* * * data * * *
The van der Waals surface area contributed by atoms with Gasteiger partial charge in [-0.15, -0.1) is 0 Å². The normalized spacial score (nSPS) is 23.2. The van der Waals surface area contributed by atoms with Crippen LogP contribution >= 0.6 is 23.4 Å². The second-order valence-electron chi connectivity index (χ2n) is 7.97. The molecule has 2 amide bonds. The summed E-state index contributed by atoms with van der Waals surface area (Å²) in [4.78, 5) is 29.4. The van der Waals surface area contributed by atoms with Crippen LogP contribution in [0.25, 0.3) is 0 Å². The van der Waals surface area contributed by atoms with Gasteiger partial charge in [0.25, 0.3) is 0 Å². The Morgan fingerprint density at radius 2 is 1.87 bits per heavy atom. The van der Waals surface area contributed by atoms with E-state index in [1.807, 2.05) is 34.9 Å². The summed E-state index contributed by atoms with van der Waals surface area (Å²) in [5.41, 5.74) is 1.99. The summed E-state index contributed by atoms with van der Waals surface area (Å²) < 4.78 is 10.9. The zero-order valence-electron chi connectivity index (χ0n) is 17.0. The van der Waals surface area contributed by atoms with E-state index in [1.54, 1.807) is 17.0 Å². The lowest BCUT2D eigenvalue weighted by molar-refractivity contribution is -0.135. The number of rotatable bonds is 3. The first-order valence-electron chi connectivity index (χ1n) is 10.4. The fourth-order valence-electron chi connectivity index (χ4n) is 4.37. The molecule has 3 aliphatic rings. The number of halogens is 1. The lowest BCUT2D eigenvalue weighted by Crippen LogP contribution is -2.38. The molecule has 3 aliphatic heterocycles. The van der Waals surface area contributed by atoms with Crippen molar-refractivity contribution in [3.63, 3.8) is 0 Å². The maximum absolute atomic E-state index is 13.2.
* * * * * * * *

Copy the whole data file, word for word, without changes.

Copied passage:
The van der Waals surface area contributed by atoms with Gasteiger partial charge in [-0.15, -0.1) is 0 Å². The normalized spacial score (nSPS) is 23.2. The van der Waals surface area contributed by atoms with Crippen LogP contribution >= 0.6 is 23.4 Å². The second-order valence-electron chi connectivity index (χ2n) is 7.97. The molecule has 2 amide bonds. The summed E-state index contributed by atoms with van der Waals surface area (Å²) in [4.78, 5) is 29.4. The van der Waals surface area contributed by atoms with Crippen LogP contribution in [0.25, 0.3) is 0 Å². The van der Waals surface area contributed by atoms with Gasteiger partial charge in [0.25, 0.3) is 0 Å². The Morgan fingerprint density at radius 2 is 1.87 bits per heavy atom. The van der Waals surface area contributed by atoms with E-state index in [1.807, 2.05) is 34.9 Å². The summed E-state index contributed by atoms with van der Waals surface area (Å²) in [5.41, 5.74) is 1.99. The summed E-state index contributed by atoms with van der Waals surface area (Å²) < 4.78 is 10.9. The zero-order valence-electron chi connectivity index (χ0n) is 17.0. The van der Waals surface area contributed by atoms with E-state index in [1.54, 1.807) is 17.0 Å². The lowest BCUT2D eigenvalue weighted by molar-refractivity contribution is -0.135. The number of rotatable bonds is 3. The first-order valence-electron chi connectivity index (χ1n) is 10.4. The fourth-order valence-electron chi connectivity index (χ4n) is 4.37. The molecule has 3 aliphatic rings. The number of halogens is 1. The lowest BCUT2D eigenvalue weighted by Crippen LogP contribution is -2.38. The molecule has 3 aliphatic heterocycles. The van der Waals surface area contributed by atoms with Crippen molar-refractivity contribution in [3.63, 3.8) is 0 Å². The maximum absolute atomic E-state index is 13.2.